Set up a SIP

The solution is a supplemental income plan, or SIP. If properly designed, a SIP accomplishes several things. The growth is tax-deferred. If accessed correctly, the gain is tax-free. There are no contribution rules and no required distributions. Moreover, there is a pre-retirement survivor benefit paid to the family in case of the death of the business owner, also tax-free. With the cash flow rigors of owning your business, putting money aside gets more difficult every day. Traditional methods no longer work or are no longer attractive. Safety is a greater concern now than in the past. Business owners want to control their own financial destinies without depending on credit lines, business loans and outside financing. What if, going forward, you finance your own business purchases? Every cent you pay in financing costs is lost forever. Eliminate these costs in the future and use your SIP for purchases, investments, opportunities and emergencies. The savings on financing goes back into your pocket. This is perhaps the best recession-era lesson for business owners to absorb today and to never forget in the future. Do not rely heavily on outside funding in the form of loans, vendor financing or even business credit cards.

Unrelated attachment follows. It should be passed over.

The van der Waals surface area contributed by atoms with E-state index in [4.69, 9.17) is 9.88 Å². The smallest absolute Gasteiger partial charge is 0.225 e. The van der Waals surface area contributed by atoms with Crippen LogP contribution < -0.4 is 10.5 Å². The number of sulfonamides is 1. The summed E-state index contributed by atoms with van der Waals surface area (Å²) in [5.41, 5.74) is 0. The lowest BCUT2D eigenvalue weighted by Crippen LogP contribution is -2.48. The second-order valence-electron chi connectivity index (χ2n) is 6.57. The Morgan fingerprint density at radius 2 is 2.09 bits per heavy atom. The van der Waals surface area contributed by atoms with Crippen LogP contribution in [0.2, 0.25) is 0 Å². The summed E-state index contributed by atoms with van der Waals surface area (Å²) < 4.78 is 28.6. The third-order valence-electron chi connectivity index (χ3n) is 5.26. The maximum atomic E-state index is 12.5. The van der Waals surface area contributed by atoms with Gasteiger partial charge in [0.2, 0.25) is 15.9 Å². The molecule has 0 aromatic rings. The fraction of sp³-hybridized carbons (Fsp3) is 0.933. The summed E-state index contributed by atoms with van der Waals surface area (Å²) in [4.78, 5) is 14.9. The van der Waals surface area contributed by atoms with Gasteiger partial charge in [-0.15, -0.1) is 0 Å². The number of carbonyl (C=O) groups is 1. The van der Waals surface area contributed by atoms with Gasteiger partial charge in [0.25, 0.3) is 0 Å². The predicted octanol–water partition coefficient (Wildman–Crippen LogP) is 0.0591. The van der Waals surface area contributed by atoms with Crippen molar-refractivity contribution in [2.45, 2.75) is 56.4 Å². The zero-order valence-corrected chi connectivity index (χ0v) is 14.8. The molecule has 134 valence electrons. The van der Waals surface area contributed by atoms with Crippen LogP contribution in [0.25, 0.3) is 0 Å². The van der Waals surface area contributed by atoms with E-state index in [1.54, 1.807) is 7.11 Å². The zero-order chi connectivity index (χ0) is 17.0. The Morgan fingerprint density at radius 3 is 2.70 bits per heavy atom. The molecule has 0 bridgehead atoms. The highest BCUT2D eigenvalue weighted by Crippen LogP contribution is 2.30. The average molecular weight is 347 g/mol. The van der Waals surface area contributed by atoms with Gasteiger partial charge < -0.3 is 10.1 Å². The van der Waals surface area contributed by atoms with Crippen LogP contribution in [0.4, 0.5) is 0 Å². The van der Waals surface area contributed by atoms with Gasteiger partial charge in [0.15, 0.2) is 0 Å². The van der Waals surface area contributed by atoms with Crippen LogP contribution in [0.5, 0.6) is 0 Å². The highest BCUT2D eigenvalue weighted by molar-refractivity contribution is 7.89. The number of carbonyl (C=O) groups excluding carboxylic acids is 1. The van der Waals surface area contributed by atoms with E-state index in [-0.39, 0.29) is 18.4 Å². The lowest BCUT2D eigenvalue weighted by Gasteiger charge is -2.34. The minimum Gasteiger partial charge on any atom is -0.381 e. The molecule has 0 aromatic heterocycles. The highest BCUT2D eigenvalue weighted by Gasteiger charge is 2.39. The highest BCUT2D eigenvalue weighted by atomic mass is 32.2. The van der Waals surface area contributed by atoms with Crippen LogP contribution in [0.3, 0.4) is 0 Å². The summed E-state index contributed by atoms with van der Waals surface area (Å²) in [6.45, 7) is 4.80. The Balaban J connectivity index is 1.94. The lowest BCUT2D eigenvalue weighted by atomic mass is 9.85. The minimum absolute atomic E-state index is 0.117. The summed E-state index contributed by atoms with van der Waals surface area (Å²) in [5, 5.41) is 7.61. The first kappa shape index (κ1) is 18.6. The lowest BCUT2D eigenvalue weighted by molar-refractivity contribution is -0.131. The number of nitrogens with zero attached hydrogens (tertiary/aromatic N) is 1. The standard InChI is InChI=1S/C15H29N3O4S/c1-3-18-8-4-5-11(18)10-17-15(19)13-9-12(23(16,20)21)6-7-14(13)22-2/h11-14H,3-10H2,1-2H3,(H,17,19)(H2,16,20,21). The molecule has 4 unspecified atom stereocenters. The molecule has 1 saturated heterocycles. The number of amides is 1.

Today’s business owner wants to accumulate money for the future’s “what ifs” without depending on outside financing sources.

Do It for You

Right now, business owners must take care of themselves because no one else is going to do this for them. Valley business owners constantly tell me they are tired of lying awake at night, staring at the bedroom ceiling and worrying about cash flow. A supplemental retirement plan is simple. It does not involve any administration or fees. There is no ERISA or IRS involvement. Where is the best place to invest as you bulk up your SIP? In the past, you had two choices. You had market-driven vehicles that we now realize can be a roller coaster ride or safe vehicles that yielded small or no returns. Here is a new option for you and your professional financial advisor to consider. Life insurance—a product that has been around for more than 200 years—may present the flexibility and growth you seek.

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What If I Want A No-Sell Buy / Sell!

There are business partners who at their death, want their family to continue to own their shares even though the family member will not be actively involved with the business.   We see this with businesses that are expected to grow significantly. Each owner wants their family to share in the future growth even if they should die prematurely.